Newspaper report of a new royal train to carry the Queen from Windsor to London, Usage terms Public Domain Turnpikes and canals Communications had rapidly improved since the days of the first stage-coaches. Heavy loads were more economically carried by the canal network which had developed piecemeal since , linking the growing industrial centres to the ports, and to London, with an important nexus at Birmingham. Some spectacular routes were created, tunnelling through mountains and soaring across valleys on viaducts, with locks, sometimes in series, to manage changes in level. The Underground Meanwhile the traffic in inner cities was becoming chaotic. The answer that those astonishing Victorians came up with was obvious: move the whole problem underground.
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What it says on the cover. An interesting look at London during the Victorian period. Lots of useful and interesting facts. This one is going in my reference library. Feb 23, Andrea Bowhill rated it it was amazing Liza Picard opens up this book To Londoners, but I can safely add to history lovers, tourist and anyone fascinated with this Victorian era for the years of there is simply a wealth of information about the social everyday life of Londoners.
For all modern day Londoners living the life no need to look down at the pavement on your daily drudge to work because after reading this book you may look up and have thoughts of enlightenment and wonder. This era gives you an account of how you Liza Picard opens up this book To Londoners, but I can safely add to history lovers, tourist and anyone fascinated with this Victorian era for the years of there is simply a wealth of information about the social everyday life of Londoners.
This era gives you an account of how you came to travel the underground so next time you hear that automated voice over at the station "This train is delayed, due to the previous train being delayed.. Victorian buildings you may pass were a base from which a great idea was formed, everything is right before our very eyes, this book welcomes us back to a fascinating city. Incredibly researched, primary sources have been used but its been investigated much much further for detail.
Its then I would say been divided into themed references and then themes form chapters, each broken down into many small sub-sections. Themes: Buildings, the river, the streets, working, middle, upper classes and royalty, domestic service, poverty, railway, Crystal Palace at Sydenham, Great Exhibition, health, fashions, language, food, and so on.
Theme example: Under Practicalities: The postal services, subs: the stamp introduction, letterboxes, post offices when the first uniforms were worn and fashion ect ect.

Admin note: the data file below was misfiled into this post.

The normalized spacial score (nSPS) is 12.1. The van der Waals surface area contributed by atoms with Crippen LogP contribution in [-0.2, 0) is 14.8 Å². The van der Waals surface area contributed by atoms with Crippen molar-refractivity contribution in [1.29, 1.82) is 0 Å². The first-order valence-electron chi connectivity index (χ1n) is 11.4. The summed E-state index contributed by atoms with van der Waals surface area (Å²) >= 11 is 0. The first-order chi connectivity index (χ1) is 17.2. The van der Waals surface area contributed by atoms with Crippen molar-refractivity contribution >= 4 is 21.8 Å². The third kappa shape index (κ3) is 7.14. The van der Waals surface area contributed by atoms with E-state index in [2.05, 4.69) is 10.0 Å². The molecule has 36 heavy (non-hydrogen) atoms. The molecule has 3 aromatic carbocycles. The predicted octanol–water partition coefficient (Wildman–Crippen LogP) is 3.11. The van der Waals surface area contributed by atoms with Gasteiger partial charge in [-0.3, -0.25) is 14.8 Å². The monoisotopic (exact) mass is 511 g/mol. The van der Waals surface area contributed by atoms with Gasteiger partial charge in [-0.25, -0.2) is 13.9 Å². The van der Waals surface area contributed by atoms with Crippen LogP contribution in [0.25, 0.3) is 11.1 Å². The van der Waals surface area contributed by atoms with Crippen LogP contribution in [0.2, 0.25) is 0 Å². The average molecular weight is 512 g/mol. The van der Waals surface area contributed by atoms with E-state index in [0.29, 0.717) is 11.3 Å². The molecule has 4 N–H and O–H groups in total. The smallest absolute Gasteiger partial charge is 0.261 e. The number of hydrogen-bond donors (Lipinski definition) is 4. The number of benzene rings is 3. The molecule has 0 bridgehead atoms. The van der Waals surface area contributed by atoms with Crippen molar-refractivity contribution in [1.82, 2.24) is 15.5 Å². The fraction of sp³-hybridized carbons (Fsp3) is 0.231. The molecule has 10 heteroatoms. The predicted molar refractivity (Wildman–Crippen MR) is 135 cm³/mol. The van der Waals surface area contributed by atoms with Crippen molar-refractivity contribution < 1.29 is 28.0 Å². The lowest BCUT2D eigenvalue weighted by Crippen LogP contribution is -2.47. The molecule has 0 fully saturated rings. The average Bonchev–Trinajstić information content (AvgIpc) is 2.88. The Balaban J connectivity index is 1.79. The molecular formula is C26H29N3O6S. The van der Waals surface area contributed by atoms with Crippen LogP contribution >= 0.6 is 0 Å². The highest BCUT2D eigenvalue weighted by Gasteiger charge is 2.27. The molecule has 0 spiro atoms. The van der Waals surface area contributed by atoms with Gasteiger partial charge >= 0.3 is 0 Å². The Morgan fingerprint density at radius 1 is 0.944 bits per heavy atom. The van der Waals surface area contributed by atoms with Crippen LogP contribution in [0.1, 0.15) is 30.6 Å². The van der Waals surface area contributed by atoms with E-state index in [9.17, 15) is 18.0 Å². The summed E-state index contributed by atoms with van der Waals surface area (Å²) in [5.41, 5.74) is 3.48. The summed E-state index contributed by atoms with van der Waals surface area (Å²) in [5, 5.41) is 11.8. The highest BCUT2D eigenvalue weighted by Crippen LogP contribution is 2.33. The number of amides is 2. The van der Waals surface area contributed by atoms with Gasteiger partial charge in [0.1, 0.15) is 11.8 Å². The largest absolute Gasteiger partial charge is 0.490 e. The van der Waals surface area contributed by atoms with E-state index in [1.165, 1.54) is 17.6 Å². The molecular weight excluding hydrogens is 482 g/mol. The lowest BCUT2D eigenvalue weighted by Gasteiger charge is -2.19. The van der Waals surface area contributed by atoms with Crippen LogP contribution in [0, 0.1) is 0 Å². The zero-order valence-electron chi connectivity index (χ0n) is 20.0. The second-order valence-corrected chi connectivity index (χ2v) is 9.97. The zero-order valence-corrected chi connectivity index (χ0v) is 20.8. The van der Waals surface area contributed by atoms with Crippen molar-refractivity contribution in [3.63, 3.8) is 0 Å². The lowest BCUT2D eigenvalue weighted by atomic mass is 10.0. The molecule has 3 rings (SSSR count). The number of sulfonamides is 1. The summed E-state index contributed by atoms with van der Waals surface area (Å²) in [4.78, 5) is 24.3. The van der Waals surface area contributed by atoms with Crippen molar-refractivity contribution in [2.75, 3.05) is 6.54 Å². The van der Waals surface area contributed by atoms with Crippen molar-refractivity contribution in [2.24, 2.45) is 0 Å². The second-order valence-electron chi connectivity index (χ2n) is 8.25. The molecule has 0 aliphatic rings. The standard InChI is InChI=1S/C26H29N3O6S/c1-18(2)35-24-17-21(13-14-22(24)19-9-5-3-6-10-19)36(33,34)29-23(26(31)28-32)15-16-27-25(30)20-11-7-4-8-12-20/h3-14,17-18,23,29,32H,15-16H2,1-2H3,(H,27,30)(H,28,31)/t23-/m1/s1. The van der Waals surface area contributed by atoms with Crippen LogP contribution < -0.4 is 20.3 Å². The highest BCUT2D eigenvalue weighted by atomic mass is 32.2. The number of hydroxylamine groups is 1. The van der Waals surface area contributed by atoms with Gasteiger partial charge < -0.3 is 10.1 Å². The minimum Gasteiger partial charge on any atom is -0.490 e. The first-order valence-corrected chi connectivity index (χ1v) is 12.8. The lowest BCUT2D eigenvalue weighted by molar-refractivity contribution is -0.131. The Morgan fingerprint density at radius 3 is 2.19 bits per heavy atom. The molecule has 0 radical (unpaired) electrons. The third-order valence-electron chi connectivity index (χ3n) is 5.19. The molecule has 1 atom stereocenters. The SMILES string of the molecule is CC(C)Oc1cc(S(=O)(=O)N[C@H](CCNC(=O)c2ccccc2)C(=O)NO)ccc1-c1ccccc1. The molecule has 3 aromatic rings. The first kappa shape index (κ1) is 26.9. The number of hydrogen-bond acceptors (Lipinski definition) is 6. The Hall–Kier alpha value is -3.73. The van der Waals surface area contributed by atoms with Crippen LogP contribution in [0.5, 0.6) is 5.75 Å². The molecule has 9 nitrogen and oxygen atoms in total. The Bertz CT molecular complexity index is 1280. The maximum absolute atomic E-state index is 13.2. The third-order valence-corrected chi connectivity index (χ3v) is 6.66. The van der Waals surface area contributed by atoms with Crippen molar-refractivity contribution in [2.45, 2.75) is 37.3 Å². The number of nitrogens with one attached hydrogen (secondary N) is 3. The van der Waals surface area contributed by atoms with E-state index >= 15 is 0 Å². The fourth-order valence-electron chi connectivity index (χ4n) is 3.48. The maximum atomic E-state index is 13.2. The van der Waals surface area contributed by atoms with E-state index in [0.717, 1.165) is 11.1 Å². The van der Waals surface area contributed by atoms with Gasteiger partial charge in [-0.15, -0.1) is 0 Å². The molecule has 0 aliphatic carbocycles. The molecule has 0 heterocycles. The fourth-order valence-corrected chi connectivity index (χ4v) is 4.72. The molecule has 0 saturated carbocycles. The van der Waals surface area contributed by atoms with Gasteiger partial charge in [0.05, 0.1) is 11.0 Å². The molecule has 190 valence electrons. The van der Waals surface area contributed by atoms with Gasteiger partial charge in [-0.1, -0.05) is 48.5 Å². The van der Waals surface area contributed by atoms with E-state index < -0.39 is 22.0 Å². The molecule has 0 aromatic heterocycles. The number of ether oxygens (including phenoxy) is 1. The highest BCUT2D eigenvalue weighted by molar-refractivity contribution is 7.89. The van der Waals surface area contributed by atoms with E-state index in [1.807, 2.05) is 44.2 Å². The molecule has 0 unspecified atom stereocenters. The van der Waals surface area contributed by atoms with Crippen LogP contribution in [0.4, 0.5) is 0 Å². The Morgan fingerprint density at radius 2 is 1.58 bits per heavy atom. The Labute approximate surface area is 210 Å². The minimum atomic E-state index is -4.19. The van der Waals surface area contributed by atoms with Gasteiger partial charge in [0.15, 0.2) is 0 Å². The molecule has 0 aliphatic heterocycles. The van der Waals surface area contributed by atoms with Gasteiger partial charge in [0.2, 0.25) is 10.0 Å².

This builds up an image in the mind, of people, a place, an area and a sense of time in an observant way. Letters left behind of those times which is about real peoples lives, voices from all walks of life, at the workhouses, a ladies maid, the upper class as they sit down to dinner or a butler who kept a diary for a year noting his daily grind.
These voices form and produce a much more vivid picture as we follow through the book. Once the sewers were in place the book explains in detail the trails and tribulations, first problems it caused water pipes and sewers were run to close together and how the matter was resolved, the huge overhaul, which saved lives. We then go on to costs, how much to have a lavatory installed, the flush system that were put into a middle class family home. It made for a dramatic change to a bustling city and an idea used in others cities around the world.
A man named Thomas Cook set up a business venture in and made his first deal with the railways, trips were organized in groups and were made cost effective. Liza Picard has added a sense of humor everywhere in this book from mens latest fashion in beards and dress entire, hat problems at the opera or ladies fashion problems when getting on the omnibuses. We go into schools looking at education, we also look at religion, places for amusement, prisons, crime, punishment even death and cemeteries the information is plenty and sometimes surprising.
This books recreates the industries, inventions and London life with all its many sides, splendor, misery, cruelty, vices or pleasures all the while keeping it entertaining you also have illustrations showing this extraordinary age.
I can honestly say I learnt much from this book and thoroughly enjoyed every minuet. Congratulations Liza Picard has my attention and I will be looking at other books written. Highly recommended for anyone interested in this History era.
What it says on the cover. An interesting look at London during the Victorian period. Lots of useful and interesting facts. This one is going in my reference library.
Victorian London: The Tale of a City 1840-1870
For no other of the five is as redolent of memory or can conjure a long-forgotten past with such force. Remembering begins in the nose. London in the s, before Joseph Bazalgette got to work on the sewerage system that is one of the glories of that age, was a stinking place. By the time the river reached Woolwich, as Punch reported sardonically in , "those situated in the lower course of the stream get the Thames water in the highest perfection". By the late s, many houses were connected to a primitive water mains, the service being supplied by one of any number of private companies. Charles Dickens was one of the few to pay the extra, and his frustration with the service rings clearly down the years: "My supply of water is often absurdly insufficient and